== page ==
Giving Compass’ Take:
• Technology can help support and revitalize local languages around the world, but there are a few guidelines to follow to achieve impact: Engage local curators, reach into communities, value the local in the global, and start as soon as possible.
• How can donors provide capital and expand support for revitalizing languages?
• Read about other ways technology supports languages.
A tiny fraction of the world’s 7,000 languages dominate the Internet. Participation in the digital world requires that users have a basic understanding of English, Chinese, Spanish, or one of several other languages commonly used for global communications.
We’ve started to understand what else we need to keep local languages alive in the digital era, but it’s important to first grasp the stakes and the context in which the technology must work. Today, as connectivity grows across countries and continents, linguists believe nearly half of the world’s languages will become extinct in the next century.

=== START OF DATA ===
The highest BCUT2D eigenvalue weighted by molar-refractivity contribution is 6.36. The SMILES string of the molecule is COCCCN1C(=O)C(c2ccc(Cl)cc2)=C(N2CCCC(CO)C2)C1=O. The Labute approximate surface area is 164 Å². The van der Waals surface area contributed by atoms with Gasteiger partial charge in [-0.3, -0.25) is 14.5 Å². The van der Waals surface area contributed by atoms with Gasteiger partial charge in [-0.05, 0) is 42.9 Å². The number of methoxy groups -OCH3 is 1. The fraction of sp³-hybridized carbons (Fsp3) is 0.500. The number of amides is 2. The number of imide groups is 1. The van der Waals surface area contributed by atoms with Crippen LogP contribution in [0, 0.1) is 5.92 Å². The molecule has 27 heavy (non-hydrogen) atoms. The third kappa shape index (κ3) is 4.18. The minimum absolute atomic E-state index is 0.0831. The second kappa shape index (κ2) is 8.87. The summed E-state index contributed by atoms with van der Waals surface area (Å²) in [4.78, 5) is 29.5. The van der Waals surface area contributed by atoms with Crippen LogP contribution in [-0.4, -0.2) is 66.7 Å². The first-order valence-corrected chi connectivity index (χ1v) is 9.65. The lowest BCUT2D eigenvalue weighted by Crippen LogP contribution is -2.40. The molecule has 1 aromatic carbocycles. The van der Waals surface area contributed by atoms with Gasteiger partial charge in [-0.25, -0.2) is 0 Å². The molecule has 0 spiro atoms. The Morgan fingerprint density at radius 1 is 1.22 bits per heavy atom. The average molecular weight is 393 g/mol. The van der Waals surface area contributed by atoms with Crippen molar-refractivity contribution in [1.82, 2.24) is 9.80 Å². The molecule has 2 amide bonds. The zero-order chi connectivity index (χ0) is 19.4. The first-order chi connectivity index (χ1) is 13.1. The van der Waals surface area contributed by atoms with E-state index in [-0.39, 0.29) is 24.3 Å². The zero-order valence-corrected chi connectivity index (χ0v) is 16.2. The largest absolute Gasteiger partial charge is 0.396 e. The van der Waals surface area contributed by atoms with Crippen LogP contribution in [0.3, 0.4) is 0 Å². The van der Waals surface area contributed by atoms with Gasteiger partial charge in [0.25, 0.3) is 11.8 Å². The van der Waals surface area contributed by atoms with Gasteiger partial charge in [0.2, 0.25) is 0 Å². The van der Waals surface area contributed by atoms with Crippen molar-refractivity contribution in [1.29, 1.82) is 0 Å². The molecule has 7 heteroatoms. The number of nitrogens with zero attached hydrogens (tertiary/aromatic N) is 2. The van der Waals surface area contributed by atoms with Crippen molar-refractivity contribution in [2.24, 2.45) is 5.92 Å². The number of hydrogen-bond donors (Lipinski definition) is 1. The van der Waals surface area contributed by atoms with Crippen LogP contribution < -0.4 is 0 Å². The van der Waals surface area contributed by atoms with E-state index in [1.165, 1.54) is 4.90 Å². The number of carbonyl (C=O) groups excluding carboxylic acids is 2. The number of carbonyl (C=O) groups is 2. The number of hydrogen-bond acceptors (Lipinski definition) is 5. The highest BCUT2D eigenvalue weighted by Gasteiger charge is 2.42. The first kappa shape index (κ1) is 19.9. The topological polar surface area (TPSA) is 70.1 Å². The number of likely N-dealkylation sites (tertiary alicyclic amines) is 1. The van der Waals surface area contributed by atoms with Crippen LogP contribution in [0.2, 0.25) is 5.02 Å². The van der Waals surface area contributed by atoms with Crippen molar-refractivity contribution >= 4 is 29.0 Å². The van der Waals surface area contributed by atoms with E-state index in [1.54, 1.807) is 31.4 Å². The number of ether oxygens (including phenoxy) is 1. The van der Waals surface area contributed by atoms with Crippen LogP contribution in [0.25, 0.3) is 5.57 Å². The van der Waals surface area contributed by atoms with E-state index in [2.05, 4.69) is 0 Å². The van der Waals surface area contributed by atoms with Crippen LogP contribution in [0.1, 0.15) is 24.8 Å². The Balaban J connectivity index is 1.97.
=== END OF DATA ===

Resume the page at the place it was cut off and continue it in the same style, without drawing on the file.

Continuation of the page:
Technology can help reduce the pressures on local languages and revitalize them in the modern world, but only if we apply it in conjunction with social, political, economic, and cultural measures to change behavior. Here are four guidelines to help support local languages:
- Engage local curators and motivators. Once the Unicode—a digital font specific to a language’s own letters or characters—is available for a particular language, the Internet offers a relatively inexpensive way for communities to access local language materials.
- Reach into communities—and homes. What happens in the home is important, because it affects where children learn to speak and value local languages, reinforced by their parents and grandparents.
- Value the local in the global. When the global community engages in initiatives to revitalize local languages, it provides encouragement and even legitimacy for local cultural advocates.
- Don’t wait. But we should also be working to prevent languages from reaching the linguistic equivalent of an intensive care unit.The sooner we get started, the more likely we’ll be to influence larger numbers of people to keep using, or to begin learning, their local languages.
Read the full article about revitalizing local languages by Alissa J. Stern at Stanford Social Innovation Review.
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